Example III This example illustrates the further exchange of an ammonium-exchanged zeolite with a solution containing polyvalent metal ions in order to produce a zeolite containing both polyvalent metal ions and ammonium ions. A portion of the dried, ammonium-exchanged zeolite of Example I was contacted, with stirring, for 30 minutes at 80C. with 1.7 parts by weight of a 1.3 percent solution of Ce(NO 61-1 0, then separated from the exchange solution by filtration and recontacted for 30 minutes at 80C. with 1.7 parts by weight of fresh cerium nitrate solution. After six more such exchange cycles (or a total of eight exchanges), the filtered Ceexchanged/ammonium-exchanged zeolite was washed with water until no nitrate ion could be detected in the spent liquor by diphenylamine reagent. The washed Ce-Nl-lf Y zeolite was dried for 18 hours at C., ground, redired for 18 hours at 125C., and stored in a moisture-tight container. The dried Ce -NH exchanged zeolite analyzed 6.18 percent Ce, 1.25 percent Na, and 1.43 percent N. It had a 25.6 percent weight loss on ignition.
Example IV This example illustrates the use of additional ceriumexchange cycles and a more highly ammoniumexchanged base zeolite in order to obtain zeolites with a greater cerium content and a lower sodium content than the zeolite of Example III. A portion of the washed, dried l6 cycle Nl-If-exchanged zeolite of Example II was contacted according to the procedure of Example III for a total of 16 Ce(NO exchange cycles, then similarly washed and dried. The resulting Ce -Nl-l -exchanged zeolite analyzed 10.1 percent Ce, 0.69 percent N, 0.68 percent Na, and had a loss on ignition of 24.4 percent.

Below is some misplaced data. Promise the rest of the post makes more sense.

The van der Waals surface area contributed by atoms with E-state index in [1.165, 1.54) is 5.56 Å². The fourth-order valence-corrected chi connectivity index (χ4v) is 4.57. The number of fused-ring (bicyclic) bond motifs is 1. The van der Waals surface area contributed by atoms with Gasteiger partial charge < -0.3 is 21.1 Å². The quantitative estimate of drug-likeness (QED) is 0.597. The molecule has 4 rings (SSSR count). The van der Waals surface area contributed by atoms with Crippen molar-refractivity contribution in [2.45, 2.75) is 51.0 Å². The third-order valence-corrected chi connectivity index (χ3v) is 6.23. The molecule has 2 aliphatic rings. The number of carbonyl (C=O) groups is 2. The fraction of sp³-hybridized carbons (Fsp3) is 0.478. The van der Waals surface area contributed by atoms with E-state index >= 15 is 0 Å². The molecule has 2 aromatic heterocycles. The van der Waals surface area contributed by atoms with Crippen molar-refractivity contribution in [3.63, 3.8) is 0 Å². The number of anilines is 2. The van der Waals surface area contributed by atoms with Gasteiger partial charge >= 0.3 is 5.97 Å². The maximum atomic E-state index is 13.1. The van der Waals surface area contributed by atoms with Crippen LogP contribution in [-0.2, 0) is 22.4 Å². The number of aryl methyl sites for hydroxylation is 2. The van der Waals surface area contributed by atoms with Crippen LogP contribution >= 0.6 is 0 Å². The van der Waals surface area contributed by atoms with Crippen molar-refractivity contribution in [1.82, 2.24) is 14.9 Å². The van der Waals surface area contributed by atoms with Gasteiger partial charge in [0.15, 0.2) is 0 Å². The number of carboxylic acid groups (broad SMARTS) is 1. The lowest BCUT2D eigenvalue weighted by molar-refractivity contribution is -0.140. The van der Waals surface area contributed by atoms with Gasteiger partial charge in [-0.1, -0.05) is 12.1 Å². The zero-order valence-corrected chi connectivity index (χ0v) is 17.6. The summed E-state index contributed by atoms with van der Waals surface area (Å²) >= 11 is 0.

A similar series of 16 cerium exchanges performed on the 32 cycle ammonium-exchanged zeolite of Example Il produced a washed, dried Ce -NH, exchanged zeolite which analyzed 0.23 percent Na, 10.3 percent Ce, 0.8 percent N, and had a loss on ignition of 24.7 percent.
Hereinafter, sometimes, a catalyst will be identified according to the number and type of such exchange cycles according to the code: number of ammonium exchange cycles/number of polyvalent metal exchange cycles. That is, the above zeolite prepared by 6 cerium exchange cycles of a 32 cycle ammonium is, by this code, a 32/ 16zeolite, (or, after activation, a 32/ 16 catalyst).
Example V This example illustrates the preparation of a Ceexchanged sodium Y zeolite. A portion of the commercial sodium Y zeolite of Example I was ground and exchanged for 16 exchange cycles with Ce(NO solution in a manner similar to the exchange of Example Ill, then washed and dried. The resulting Ce -exchanged Na Y zeolite contained 9.6 percent certium, 1.69 percent sodium, and had a loss on ignition of 25.1 percent.
The cerium exchanges of Examples III, IV and this example can be effected in a continuous manner, similar to that described in Example II for ammonium exchanges. Preferably the pH should be about 4.5. The particular polyvalent metal salt chosen and the pH of the exchange solution will determine whether the cationic exchange species is the metal or a hydroxylated complex ion of the metal. Other polyvalent metal ions, such as those referred to hereinafter, and in particular cations of the polyvalent rare earth metals and mixtures thereof, may be similarly exchanged with alkali metalcontaining and/or ammonium-containing crystalline zeolites. Especially preferred catalysts can be obtained from crystalline alumino-silicate zeolites which have been so exchanged with aqueous solutions of salts of gadolinium, such as Gd(NO or with mixtures of salts of Gd and Ce. In this specification the term rare earth metals includes lanthanum, that is, the term rare earth herein is used as a synonym for lanthanon." The lanthanons include La, Ce, Pr, Nd, Sm, Eu, Gd, Tb, Dy, Ho, Er, Tm, Yb and Lu.